Okay, so they chose not to work for less money. How are those employees doing today? Are they better off than when they had a job regardless of it's pay?<quoted text>
No, what I am saying is this is Hostess' second bankruptcy filing in the last 10 years. That during the first, the workers gave back $10 million dollars that wasn't reinvested but rather was used, in part, to give corporate officers 75% raises, paying its CEO $100,000/month. I am saying that Hostess had 6 different management teams over the last 10 years. I am saying that Hostess had stopped paying its employee pension obligations. I am saying that Hostess has been under the control of private equity firms whose business is to load a company up with debt, suck the life out of it and then close.
To suggest that the demise of that company is simply because a union chose not to make a second round of concessions is ludicrous.
I never said that the unions were entirely at fault for the companies problems, but they are at fault for virtually shutting the place down. See, in the non-union work world, you have no choice if your company is doing badly (for whatever reason) so you either work for what is offered to you, or you find another job. Hostess's problems are similar to problems a lot of companies have. My company no different.
My employer had a policy since he started the company: every employee gets a guaranteed 40 hours per week. During the heart of the recession, I and a few of my fellow coworkers realized that our company had no future because my boss was paying us to sit in parking lots all day long. We addressed my employer demanding that he only use us for the hours he needed us for and pay us accordingly. Forget about the 40 hour pay guarantee.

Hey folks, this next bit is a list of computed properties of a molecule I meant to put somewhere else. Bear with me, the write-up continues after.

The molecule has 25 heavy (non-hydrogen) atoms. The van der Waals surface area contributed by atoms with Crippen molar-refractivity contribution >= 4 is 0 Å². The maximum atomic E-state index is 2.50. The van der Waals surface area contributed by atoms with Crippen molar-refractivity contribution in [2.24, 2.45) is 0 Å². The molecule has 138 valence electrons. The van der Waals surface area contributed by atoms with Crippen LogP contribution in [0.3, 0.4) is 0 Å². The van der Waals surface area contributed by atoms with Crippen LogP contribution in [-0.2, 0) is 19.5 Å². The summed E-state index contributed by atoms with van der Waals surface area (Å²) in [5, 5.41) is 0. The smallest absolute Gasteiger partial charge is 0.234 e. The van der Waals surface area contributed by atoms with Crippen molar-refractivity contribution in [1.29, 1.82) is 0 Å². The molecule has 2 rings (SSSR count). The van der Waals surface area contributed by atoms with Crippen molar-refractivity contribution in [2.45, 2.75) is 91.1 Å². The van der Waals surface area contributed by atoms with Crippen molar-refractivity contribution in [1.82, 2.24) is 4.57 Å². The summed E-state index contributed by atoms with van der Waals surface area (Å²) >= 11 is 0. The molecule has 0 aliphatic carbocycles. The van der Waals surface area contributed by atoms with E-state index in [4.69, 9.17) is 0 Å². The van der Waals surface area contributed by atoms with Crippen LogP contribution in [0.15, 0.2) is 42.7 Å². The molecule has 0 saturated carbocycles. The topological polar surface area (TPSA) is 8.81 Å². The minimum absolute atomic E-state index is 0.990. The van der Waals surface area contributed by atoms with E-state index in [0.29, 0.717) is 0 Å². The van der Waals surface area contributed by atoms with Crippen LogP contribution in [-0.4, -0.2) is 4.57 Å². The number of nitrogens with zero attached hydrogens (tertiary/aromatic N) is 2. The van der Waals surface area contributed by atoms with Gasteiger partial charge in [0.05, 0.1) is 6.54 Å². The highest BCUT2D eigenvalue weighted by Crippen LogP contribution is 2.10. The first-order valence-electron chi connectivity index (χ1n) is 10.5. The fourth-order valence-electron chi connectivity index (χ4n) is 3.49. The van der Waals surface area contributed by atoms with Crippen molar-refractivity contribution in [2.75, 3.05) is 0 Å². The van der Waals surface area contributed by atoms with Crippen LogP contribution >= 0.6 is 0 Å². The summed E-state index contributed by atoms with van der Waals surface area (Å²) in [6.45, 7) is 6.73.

My boss resisted, but we finally talked him into it. Sure, it was tough living on 28 or 30 hour paychecks, but it beat seeing one or more of our fellow coworkers getting laid off or having the company shut down. What we did was a great help to my employer, but it wasn't enough. After a while, he removed the 40 hour guarantee for all employees--not just those of us who demanded it.
After things got a little better, my employer confided in me. He said that he was only two weeks from closing the company. He had exhausted all funds, and couldn't borrow any more money.
Now if we had a union, chances are they would have bled my boss for everything he had. Without a doubt, my employer would have closed the doors forever. And don't say that unions aren't that way, because we've lost customer after customer because unions refused to back down. The companies either closed or moved out of the state or country.